Miserable – Loverboy/Dog Days Album Review

Kristina Esfandiari is primarily known as the vocalist of the excellent doom act King Woman, where her thunderous vocal performances cut through a thick veil of heavy riffs. However, there is a different side to Esfandiari’s creativity and that is what she partly explores with her side project. With Miserable, Esfandiari presents a more personal and vulnerable viewpoint, which is illustrated through the multiple releases of the project in the Halloween Dream EP and on the band’s sole full-length Uncontrollable. Sargent House now puts together two of Miserable most potent releases in the Dog Days EP (originally released in 2015 and the brand new Loverboy EP.

With Miserable Esfandiari revels in a field of hazy, dreamy doom rock. The Loverboy EP immediately delivers this attitude, as the title track takes on a lighter shoe gaze characteristic while holding back on the use of overwhelming effects. This aspect is further highlighted with “Gasoline”, which borrows more from the heavier indie rock scene, constructing a sentimental cloud that hovers over the structures of the track and paints the soundscapes in brilliant, distorted colors. Yet, it is the overall rock mentality of Esfandiari that drives the record, and despite the ethereal sense Loverboy does not tilt too much on the dream pop territory, but stays firmly on an old school rock direction which bestows more power and urgency to the progressions.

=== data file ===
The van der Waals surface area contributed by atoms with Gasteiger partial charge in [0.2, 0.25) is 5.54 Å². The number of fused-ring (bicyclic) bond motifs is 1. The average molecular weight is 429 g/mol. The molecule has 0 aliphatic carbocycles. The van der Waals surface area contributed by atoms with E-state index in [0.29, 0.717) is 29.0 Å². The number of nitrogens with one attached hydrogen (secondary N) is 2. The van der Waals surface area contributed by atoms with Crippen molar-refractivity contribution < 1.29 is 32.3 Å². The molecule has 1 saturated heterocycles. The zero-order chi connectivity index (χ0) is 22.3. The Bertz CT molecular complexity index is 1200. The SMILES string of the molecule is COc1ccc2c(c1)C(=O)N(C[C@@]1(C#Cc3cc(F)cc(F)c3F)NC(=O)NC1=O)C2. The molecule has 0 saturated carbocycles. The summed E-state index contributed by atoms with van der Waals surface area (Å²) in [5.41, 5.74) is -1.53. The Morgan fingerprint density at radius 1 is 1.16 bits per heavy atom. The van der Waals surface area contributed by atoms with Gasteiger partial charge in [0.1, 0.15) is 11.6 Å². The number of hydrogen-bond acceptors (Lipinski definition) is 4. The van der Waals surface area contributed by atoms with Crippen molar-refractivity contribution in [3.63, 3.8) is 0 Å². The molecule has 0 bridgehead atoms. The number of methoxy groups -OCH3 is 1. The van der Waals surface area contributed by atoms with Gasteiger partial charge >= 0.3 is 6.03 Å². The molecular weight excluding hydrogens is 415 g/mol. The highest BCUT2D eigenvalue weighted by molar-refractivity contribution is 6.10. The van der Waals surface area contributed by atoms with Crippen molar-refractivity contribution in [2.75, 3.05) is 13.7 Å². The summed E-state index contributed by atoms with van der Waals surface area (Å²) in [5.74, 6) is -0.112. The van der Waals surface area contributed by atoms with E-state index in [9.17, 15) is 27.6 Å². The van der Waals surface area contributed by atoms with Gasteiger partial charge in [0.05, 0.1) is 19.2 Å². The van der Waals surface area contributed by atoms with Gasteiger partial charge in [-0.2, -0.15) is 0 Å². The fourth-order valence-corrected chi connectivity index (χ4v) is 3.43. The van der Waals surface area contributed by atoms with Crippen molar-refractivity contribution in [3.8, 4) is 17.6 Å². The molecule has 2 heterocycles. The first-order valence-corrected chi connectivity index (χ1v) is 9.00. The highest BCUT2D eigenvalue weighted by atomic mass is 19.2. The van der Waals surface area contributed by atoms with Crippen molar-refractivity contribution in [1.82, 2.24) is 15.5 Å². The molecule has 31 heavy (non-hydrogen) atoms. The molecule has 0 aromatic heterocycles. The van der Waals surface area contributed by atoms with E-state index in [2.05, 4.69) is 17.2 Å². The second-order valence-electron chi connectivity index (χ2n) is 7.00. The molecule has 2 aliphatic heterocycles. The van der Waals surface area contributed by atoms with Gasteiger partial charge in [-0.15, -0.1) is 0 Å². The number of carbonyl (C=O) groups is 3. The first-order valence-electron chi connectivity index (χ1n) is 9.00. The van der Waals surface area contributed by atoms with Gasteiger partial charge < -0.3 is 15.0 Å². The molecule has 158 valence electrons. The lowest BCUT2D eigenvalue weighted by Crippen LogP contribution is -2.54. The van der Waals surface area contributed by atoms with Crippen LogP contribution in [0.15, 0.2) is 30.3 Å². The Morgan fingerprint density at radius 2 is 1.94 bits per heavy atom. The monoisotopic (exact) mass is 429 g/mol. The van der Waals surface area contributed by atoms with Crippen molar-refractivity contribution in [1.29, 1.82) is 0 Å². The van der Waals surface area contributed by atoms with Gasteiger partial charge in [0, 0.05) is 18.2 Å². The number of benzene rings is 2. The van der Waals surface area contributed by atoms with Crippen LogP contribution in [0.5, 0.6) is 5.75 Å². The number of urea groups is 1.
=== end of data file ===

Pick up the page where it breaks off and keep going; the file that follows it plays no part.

Label: Sargent House

Despite the pleasant and melodic tone of Loverboy, there appears to be quite a dark characteristic looming about the record. This essence is particular prominent in the case of the cleaner, sparser parts where the towering bass lines of the title track lay down some ominous lead work. The descent into this abyss is truly complete in “Cheap Ring” which features a strange neo-noir ambiance, with the fumey soundscapes creating an infernal ambiance. The lead work aids in that respect, injecting the melodies with a devilish characteristic while the sparser instrumentation and arrangement of the track provide a very nice minimal representation.

This is also where the slight disconnect with the second EP of this collection, Dog Days, becomes more prominent. The two releases share many characteristics and they follow a similar modus operandi, especially in terms of the heavy ethereal sound. Dog Days tilts further towards the dream rock domain, an essence that is enhanced by a more lo-fi and garage inspired attitude. “Hotel” follows that motif and at the same time allows the dream sense to take over the rock side resulting in a more emotional and subtle moment. Miserable follow this trajectory further unleashing the downbeat and intimate “Kiss”, which sees a similar minimal presence first presented in “Cheap Ring”, but instead of the infernal quality here a more melancholic tone reigns.

Where Miserable thrive due to Esfandiari’s ability to put down some fantastic hooks. Throughout the record she unleashes some pure ear candy. It is something that is embedded throughout the record, projecting more power and emotion to the tracks, and coupled with Esfandiari’s fantastic vocal delivery the result is simply majestic. The only dissonance of the collection is the switch between the two EPs. Even though individually they are both very strong, the transitions feels a bit disjointed, from the darker sound of Loverboy to the more dreamy essence of Dog Days. Still, it does present a nice insight regarding the evolution of Miserable’s sound, and judging by Loverboy we can expect many more interesting things from Esfandiari.

 

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The Author

Spyros

Spyros

Sound engineer, sonic manipulator, record hunter and writer/contributor for a variety of webzines.

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